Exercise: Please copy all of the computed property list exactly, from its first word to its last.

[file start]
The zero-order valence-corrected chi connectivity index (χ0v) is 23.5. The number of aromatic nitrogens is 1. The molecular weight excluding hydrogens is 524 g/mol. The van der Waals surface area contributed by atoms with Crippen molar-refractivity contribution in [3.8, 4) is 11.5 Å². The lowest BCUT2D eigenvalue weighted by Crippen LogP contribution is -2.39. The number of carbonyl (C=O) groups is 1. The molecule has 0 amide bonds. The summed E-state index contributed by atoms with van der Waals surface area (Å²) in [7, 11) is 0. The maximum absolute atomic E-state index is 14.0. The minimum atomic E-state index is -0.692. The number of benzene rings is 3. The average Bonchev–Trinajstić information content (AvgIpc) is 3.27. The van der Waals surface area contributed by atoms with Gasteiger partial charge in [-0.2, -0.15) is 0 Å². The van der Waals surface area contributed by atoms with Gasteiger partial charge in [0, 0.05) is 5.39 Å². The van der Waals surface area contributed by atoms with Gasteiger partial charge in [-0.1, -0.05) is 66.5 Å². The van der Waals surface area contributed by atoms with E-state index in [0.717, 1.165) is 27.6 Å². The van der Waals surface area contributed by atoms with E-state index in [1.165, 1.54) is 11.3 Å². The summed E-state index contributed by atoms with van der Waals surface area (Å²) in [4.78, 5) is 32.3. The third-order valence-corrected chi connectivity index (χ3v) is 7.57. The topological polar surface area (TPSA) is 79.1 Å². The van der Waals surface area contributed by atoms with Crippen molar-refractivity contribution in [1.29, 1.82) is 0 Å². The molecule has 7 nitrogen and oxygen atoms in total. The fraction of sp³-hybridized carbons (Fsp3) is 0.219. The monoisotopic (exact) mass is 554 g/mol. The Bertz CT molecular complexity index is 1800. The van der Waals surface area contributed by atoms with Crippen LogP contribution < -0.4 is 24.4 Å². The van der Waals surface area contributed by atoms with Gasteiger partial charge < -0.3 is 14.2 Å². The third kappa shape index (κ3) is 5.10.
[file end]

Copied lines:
The zero-order valence-corrected chi connectivity index (χ0v) is 23.5. The number of aromatic nitrogens is 1. The molecular weight excluding hydrogens is 524 g/mol. The van der Waals surface area contributed by atoms with Crippen molar-refractivity contribution in [3.8, 4) is 11.5 Å². The lowest BCUT2D eigenvalue weighted by Crippen LogP contribution is -2.39. The number of carbonyl (C=O) groups is 1. The molecule has 0 amide bonds. The summed E-state index contributed by atoms with van der Waals surface area (Å²) in [7, 11) is 0. The maximum absolute atomic E-state index is 14.0. The minimum atomic E-state index is -0.692. The number of benzene rings is 3. The average Bonchev–Trinajstić information content (AvgIpc) is 3.27. The van der Waals surface area contributed by atoms with Gasteiger partial charge in [-0.2, -0.15) is 0 Å². The van der Waals surface area contributed by atoms with Gasteiger partial charge in [0, 0.05) is 5.39 Å². The van der Waals surface area contributed by atoms with Gasteiger partial charge in [-0.1, -0.05) is 66.5 Å². The van der Waals surface area contributed by atoms with E-state index in [0.717, 1.165) is 27.6 Å². The van der Waals surface area contributed by atoms with E-state index in [1.165, 1.54) is 11.3 Å². The summed E-state index contributed by atoms with van der Waals surface area (Å²) in [4.78, 5) is 32.3. The third-order valence-corrected chi connectivity index (χ3v) is 7.57. The topological polar surface area (TPSA) is 79.1 Å². The van der Waals surface area contributed by atoms with Crippen molar-refractivity contribution in [1.29, 1.82) is 0 Å². The molecule has 7 nitrogen and oxygen atoms in total. The fraction of sp³-hybridized carbons (Fsp3) is 0.219. The monoisotopic (exact) mass is 554 g/mol. The Bertz CT molecular complexity index is 1800. The van der Waals surface area contributed by atoms with Crippen LogP contribution < -0.4 is 24.4 Å². The van der Waals surface area contributed by atoms with Gasteiger partial charge < -0.3 is 14.2 Å². The third kappa shape index (κ3) is 5.10.